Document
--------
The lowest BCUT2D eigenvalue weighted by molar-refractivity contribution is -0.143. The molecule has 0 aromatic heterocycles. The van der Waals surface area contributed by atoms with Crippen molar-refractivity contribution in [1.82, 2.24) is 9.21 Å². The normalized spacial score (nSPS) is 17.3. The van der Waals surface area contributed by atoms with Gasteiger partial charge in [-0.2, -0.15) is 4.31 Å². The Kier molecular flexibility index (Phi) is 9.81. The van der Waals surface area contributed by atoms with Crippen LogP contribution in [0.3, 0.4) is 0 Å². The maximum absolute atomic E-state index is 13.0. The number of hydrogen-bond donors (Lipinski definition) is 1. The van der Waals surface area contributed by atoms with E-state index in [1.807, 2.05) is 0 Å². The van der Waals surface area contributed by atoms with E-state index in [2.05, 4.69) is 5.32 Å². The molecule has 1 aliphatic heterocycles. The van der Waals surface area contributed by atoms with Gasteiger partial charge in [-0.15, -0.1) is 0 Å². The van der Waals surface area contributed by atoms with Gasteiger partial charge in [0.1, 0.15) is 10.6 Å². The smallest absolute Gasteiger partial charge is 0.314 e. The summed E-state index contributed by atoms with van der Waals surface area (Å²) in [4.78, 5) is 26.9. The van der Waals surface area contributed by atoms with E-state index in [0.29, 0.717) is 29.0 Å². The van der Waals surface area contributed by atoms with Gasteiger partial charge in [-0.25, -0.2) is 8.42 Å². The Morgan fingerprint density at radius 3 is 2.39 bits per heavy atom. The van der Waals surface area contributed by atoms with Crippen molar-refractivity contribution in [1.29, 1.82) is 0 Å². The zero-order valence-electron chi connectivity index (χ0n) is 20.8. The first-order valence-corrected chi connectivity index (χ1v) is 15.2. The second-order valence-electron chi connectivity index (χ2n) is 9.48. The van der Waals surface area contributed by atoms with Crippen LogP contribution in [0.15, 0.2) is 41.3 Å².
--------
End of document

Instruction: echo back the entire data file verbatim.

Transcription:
The lowest BCUT2D eigenvalue weighted by molar-refractivity contribution is -0.143. The molecule has 0 aromatic heterocycles. The van der Waals surface area contributed by atoms with Crippen molar-refractivity contribution in [1.82, 2.24) is 9.21 Å². The normalized spacial score (nSPS) is 17.3. The van der Waals surface area contributed by atoms with Gasteiger partial charge in [-0.2, -0.15) is 4.31 Å². The Kier molecular flexibility index (Phi) is 9.81. The van der Waals surface area contributed by atoms with Crippen LogP contribution in [0.3, 0.4) is 0 Å². The maximum absolute atomic E-state index is 13.0. The number of hydrogen-bond donors (Lipinski definition) is 1. The van der Waals surface area contributed by atoms with E-state index in [1.807, 2.05) is 0 Å². The van der Waals surface area contributed by atoms with E-state index in [2.05, 4.69) is 5.32 Å². The molecule has 1 aliphatic heterocycles. The van der Waals surface area contributed by atoms with Gasteiger partial charge in [-0.15, -0.1) is 0 Å². The van der Waals surface area contributed by atoms with Gasteiger partial charge in [0.1, 0.15) is 10.6 Å². The smallest absolute Gasteiger partial charge is 0.314 e. The summed E-state index contributed by atoms with van der Waals surface area (Å²) in [4.78, 5) is 26.9. The van der Waals surface area contributed by atoms with E-state index in [0.29, 0.717) is 29.0 Å². The van der Waals surface area contributed by atoms with Gasteiger partial charge in [-0.25, -0.2) is 8.42 Å². The Morgan fingerprint density at radius 3 is 2.39 bits per heavy atom. The van der Waals surface area contributed by atoms with Crippen molar-refractivity contribution in [1.29, 1.82) is 0 Å². The zero-order valence-electron chi connectivity index (χ0n) is 20.8. The first-order valence-corrected chi connectivity index (χ1v) is 15.2. The second-order valence-electron chi connectivity index (χ2n) is 9.48. The van der Waals surface area contributed by atoms with Crippen LogP contribution in [0.15, 0.2) is 41.3 Å².